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It's grist for the trysts

Medicine keeps TV's doctor dramas pumping. Love's an add-on.

November 18, 2007|Mary McNamara | Times Staff Writer

Change is hard, as Meredith Grey has observed more than once in the signature voice-over of "Grey's Anatomy." After the show's strange slide into bathos last season, everyone involved, including show runner Shonda Rhimes and pinup star Patrick Dempsey, acknowledged a certain creative downturn, a gloomy earnestness, that would, they swore, be rectified. "We're bringing the fun back," Rhimes said. Indeed, the first episode of Season 4 was entitled "A Change Is Gonna Come." And millions of fans breathlessly waited . . .

And waited. Eight episodes in, things have happened of course. George (T.R. Knight) told new wife Callie (Sara Ramirez) that he cheated on her, so that marriage is over and George is officially in love with former best friend Izzie (Katherine Heigl), though if the fans have anything to say about it, that won't last long either. The suddenly single Callie moved in with the suddenly jilted Cristina (Sandra Oh). Derek (Dempsey) and Meredith (Ellen Pompeo) continue their dance of longing and leaving.

But the only real change is that Isaiah Washington is still gone, and the fabulous Brooke Smith, playing Dr. Erica Hahn, has taken his place. Hahn is a terrific character, sassy and professional, with an appropriately acerbic view of the various romantic shenanigans. She also seems to be a carefully considered stand-in for viewers choking on the soapy silt of last season, a way for the writers to move forward without messing with the hugely successful brand. (Don't get too nervous, Brooke, but the future of TV's once highest-rated drama may be in your hands.)

Changing a big hit television show is a tricky business. It's easier to tinker, though often not as effective. And while "Grey's" remains a big hit, its ratings continue to slide; a few weeks ago, they hit an all-time low.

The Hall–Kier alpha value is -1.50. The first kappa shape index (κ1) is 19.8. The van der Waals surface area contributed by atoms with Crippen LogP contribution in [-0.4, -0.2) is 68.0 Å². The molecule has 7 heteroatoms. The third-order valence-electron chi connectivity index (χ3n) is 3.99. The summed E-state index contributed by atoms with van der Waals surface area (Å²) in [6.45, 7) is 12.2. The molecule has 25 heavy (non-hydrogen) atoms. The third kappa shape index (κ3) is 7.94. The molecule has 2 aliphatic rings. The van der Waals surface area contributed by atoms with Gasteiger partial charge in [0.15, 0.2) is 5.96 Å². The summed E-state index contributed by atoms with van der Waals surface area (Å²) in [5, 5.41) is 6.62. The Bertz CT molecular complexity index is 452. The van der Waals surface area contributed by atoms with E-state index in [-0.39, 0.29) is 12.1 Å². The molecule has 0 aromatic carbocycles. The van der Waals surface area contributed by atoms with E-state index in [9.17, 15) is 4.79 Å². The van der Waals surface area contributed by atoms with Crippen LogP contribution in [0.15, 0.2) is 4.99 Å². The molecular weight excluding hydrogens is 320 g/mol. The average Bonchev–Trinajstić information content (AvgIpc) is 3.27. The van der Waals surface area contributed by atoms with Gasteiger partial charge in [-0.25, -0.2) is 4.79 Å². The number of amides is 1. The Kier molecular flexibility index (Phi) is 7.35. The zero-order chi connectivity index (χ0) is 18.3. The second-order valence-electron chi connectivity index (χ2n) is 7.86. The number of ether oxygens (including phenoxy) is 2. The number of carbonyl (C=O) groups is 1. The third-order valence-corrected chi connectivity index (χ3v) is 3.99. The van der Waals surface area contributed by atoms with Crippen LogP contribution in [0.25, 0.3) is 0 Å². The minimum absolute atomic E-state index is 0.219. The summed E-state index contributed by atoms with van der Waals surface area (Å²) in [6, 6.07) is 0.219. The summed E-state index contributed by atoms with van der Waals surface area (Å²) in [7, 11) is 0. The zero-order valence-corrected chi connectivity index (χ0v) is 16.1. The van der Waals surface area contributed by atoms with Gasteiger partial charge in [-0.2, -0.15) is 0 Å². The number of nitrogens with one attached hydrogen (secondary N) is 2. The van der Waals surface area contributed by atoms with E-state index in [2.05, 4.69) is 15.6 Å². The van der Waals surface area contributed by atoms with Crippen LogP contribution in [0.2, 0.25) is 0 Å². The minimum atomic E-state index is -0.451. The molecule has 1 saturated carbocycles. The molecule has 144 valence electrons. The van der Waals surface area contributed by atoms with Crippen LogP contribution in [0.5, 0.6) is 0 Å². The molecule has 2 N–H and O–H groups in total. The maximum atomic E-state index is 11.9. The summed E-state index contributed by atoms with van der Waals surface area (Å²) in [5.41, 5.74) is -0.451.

At Fox, on the other hand, the creators of "House" have gone with a bolder approach -- bringing in a whole new set of ancillary characters to cure the increasingly myopic focus on the lead (Hugh Laurie, looking increasingly haggard) -- with more satisfying results. Likewise "Nip/Tuck," on FX, decided to forego the Botox and give itself the big midlife lift. But the writers of all three shows have apparently remembered that the only thing people like to talk about more than their love lives is their ailments.

In other words, while viewers like the romance and character development, they need to have their medical shows rooted in, well, medicine.

Rich veins to mine

Doctors, cops and lawyers dominate network TV for a reason. Their jobs, by their very nature, provide the exact ingredients of a successful TV show: smart, professional main characters; a high turnover of interesting ancillary characters (patients, clients, criminals, etc.) and, of course, that life-or-death tension that eludes most of us keyboard-rattling, cellphone-wielding Normal Folk, and lifts the characters of "Grey's" or "Boston Legal" or "Women's Murder Club" out of neurotic schlepperhood and into dra-mah.

Watching lovely people tango with lust while they perform heart surgery or an odd couple find a friendship while they track down serial killers provides not only emotional frisson but audience connection to a rarefied world. We may not know how to surgically disconnect conjoined twins, but most of us have known the frustration of thwarted love and betrayal.

What made "Grey's Anatomy" so successful in the first place was its creation of prickly yet still sympathetic characters, people you might actually know, who were then put in an extraordinary circumstance -- the first year of residency at a high-pressure hospital. There was friendship, but there was competition; there were bad decisions and panic, but lives were saved and careers begun.

The problems of last season, which have unfortunately trickled into this season, were not about losing sight of the fun, but of the medicine -- the dramatic possibilities of medicine. These are doctors, with all manner of flaws and frailties, yes, but still doctors. Which is why they have their own TV series. (And writers strike notwithstanding, "Grey's," "House" and "Nip/Tuck" are good for at least another month of viewing.)

Cleaning 'House'

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